Of course, this act of grinding your own seeds isn’t the only element that makes a tonkatsu meal so enticing; the incredibly hot, crisply crumbed, juicy fried pork steaks; the mountain of crunchy, cooling shredded cabbage (which normally comes with unlimited refills); the sticky, perfectly cooked blend of rice and barley mounded up in your bowl; and the ability to choose between the fattier more flavourful rosu and the tender and cleaner tasting hire cuts of pork all help make it one of our favourite meals to eat in Japan.
You can follow the same technique described below with a flattened out chicken breast to make torikatsu, a variation of tonkatsu which has become even more popular in the UK than the original, and frequently served with karē sauce.
Once places of legend and mystery- boiling sulphurous waters forced from deep within the earth, gouts of fiercesome steam and perhaps even home to ghosts and monsters- the onsen or spa towns that are dotted along Japan’s mountain ranges are now prime destinations for people to bathe and absorb the health giving properties of the mineral rich waters. Tourists flock to towns such as Beppu in Kyushu to take in the eight different ‘Hells’, buy concentrated mineral salts to infuse their own baths at home and to sample local foods cooked in the steam that issues from the hillside. These geothermally cooked foods are not just a recent invention for tourists however, locals have been utilising the naturally stable and constant temperature of the springs to prepare their food for centuries, the most popular use being for soft poached eggs, or onsen tamago. After dropping a basket of eggs into the pool of a hot spring, they could be left unattended for an hour or two while the owner went about their other duties (or simply had a relaxing bath) before returning to collect their cooked eggs- rich, soft, custardy yolks, suspended within the silkiest of egg whites, the type of slow cooked eggs that modern restaurant reviewers rave about.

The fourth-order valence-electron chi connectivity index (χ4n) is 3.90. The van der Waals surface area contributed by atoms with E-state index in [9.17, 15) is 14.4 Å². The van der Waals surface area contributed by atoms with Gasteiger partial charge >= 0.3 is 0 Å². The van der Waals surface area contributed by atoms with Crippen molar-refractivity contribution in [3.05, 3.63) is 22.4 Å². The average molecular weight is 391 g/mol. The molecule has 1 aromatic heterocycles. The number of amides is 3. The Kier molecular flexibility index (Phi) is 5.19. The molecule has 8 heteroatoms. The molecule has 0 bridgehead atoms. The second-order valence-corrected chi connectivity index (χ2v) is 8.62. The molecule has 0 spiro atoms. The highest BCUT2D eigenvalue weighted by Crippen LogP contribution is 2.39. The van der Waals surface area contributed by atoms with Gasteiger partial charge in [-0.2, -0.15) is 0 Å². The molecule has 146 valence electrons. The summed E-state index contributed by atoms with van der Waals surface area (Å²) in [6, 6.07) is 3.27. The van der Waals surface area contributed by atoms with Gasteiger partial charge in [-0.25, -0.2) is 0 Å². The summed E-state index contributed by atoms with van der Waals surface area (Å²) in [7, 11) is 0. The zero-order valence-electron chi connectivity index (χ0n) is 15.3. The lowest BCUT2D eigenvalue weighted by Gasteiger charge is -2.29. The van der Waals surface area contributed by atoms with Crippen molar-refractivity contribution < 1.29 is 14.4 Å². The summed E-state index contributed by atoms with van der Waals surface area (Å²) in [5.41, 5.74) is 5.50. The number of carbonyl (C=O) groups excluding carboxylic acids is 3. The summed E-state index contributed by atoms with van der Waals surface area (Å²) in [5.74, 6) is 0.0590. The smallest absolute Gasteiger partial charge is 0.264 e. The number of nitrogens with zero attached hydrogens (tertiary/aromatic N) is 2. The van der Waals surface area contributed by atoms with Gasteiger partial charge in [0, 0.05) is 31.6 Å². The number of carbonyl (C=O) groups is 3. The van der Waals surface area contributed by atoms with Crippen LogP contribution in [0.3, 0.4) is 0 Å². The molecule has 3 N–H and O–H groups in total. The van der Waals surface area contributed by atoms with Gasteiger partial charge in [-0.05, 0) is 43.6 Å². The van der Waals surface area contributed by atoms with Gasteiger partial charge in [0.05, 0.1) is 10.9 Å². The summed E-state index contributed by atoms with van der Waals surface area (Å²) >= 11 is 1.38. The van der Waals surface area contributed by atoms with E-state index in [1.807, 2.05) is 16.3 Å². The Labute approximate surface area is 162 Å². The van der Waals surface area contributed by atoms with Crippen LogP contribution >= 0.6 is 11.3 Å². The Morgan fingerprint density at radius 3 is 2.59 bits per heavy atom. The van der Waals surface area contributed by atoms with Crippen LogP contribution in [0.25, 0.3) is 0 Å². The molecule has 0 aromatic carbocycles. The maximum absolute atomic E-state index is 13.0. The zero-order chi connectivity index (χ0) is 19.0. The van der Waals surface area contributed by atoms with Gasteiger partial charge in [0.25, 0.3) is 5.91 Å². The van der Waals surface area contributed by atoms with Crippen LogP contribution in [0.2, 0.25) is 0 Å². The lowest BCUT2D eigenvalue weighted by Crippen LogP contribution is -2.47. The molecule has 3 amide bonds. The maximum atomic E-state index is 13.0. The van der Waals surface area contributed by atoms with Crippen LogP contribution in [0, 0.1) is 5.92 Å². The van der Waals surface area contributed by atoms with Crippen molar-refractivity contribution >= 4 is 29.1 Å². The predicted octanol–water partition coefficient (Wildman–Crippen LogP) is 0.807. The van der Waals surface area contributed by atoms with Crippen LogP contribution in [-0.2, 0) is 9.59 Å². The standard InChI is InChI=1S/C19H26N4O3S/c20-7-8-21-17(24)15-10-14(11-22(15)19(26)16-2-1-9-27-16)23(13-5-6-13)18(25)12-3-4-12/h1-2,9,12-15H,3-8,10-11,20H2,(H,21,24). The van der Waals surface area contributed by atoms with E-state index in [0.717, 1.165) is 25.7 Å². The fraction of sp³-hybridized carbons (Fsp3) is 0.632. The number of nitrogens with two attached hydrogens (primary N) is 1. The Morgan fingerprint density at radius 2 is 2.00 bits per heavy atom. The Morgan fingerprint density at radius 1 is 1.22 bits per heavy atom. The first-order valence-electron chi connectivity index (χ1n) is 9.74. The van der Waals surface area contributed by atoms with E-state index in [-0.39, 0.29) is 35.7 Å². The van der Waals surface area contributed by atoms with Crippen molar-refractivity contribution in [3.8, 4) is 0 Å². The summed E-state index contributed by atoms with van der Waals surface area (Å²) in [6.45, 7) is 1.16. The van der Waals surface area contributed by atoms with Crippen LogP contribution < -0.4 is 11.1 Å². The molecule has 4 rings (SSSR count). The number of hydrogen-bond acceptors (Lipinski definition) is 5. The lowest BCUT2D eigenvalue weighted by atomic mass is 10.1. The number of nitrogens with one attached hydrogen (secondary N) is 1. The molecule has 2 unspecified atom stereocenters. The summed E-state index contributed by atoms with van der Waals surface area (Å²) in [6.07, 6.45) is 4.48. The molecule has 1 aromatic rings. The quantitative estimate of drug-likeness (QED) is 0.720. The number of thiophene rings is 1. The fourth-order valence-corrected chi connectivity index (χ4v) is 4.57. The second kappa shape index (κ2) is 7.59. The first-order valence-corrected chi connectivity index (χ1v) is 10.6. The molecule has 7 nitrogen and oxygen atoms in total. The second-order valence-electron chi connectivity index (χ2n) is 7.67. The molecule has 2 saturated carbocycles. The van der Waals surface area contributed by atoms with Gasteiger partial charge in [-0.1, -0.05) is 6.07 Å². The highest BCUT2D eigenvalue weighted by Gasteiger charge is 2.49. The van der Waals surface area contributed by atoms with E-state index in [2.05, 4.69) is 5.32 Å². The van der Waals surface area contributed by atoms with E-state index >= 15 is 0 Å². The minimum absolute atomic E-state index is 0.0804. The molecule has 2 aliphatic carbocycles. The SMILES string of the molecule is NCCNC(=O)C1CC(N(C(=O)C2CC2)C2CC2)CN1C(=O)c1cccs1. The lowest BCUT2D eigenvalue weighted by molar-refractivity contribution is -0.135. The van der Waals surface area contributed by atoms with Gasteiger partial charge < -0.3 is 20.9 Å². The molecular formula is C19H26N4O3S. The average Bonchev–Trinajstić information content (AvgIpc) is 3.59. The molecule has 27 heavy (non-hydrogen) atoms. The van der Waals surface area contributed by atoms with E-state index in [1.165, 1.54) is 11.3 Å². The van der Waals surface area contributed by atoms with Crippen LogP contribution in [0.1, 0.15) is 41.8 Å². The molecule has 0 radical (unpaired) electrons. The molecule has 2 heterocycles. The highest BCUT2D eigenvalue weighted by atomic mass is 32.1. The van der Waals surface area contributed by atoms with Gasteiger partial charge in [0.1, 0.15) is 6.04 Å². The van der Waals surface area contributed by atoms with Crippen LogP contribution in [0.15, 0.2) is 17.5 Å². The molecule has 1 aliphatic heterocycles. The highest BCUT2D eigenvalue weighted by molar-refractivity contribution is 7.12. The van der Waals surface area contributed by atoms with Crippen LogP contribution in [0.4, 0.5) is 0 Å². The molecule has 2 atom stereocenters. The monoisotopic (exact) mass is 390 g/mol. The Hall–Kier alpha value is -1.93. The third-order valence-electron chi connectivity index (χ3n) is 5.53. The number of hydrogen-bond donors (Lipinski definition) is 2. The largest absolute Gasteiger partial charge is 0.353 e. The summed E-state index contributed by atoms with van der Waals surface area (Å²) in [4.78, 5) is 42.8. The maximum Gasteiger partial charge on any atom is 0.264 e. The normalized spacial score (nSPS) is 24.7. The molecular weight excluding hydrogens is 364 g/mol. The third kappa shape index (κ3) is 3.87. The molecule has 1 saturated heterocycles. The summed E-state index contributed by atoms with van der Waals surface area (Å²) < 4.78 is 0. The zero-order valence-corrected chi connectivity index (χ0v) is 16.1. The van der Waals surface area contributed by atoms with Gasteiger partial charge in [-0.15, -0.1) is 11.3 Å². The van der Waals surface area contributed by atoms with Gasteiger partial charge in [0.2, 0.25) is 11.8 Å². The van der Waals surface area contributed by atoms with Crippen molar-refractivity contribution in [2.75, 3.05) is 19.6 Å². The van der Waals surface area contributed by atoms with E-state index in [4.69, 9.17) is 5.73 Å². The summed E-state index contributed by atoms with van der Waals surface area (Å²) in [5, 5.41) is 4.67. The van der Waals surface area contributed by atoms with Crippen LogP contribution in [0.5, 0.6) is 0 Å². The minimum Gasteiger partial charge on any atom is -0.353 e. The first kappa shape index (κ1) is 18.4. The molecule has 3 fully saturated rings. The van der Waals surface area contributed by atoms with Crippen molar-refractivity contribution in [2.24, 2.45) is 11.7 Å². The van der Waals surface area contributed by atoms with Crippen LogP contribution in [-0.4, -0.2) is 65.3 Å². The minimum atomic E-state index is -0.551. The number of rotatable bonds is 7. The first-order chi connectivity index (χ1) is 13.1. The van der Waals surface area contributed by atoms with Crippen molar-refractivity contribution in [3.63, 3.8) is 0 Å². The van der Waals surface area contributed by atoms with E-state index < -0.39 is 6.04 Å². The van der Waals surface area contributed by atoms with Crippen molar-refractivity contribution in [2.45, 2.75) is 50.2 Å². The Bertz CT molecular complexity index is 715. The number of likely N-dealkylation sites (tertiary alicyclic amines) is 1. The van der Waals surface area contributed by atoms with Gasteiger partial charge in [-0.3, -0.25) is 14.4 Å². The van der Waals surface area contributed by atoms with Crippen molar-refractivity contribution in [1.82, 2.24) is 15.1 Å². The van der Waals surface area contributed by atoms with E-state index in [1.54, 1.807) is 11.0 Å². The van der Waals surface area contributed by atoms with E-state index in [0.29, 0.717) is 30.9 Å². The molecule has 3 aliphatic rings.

These most delicate of eggs can be made just as well at home and with no need for a volcanic hot spring, slow cooking them for three quarters of an hour at a low temperature is all that’s needed to coax the eggs to lightly set perfection. Unlike boiled eggs which are forced into springy submission by the fierce heat of the water, onsen tamago are gently persuaded to gel into a mass that can barely hold itself together, collapsing lazily at the slightest touch of a chopstick into a creamy unctuous puddle. They’re a staple part of a Japanese breakfast, served on top of steaming hot rice or plunged in a pool of broth, but they also make an incredible topping for a bowl of ramen, cracked open over a plate of spicy karē-raisu or dipped into batter and fried as one of the most delectable tempura imaginable.
When one thinks of ramen, deep steaming bowls of unctuous porky broth often spring to mind, accompanied by slices of meltingly fatty meat, perhaps a haphazard pile of spicy spring onions and some savoury marinated menma. By no means is this the only way the Japanese crave their soup noodle fix though, with areas of the country creating their own specialities reflecting their own tastes and regional produce. One version of the dish we were recently introduced to and have reproduced here is the poetically named Kitano Megumi Ramen, or the Blessing of the North Ramen; a creamy, soothing concoction that rejoices in using everything good from the most northerly island- Hokkaido.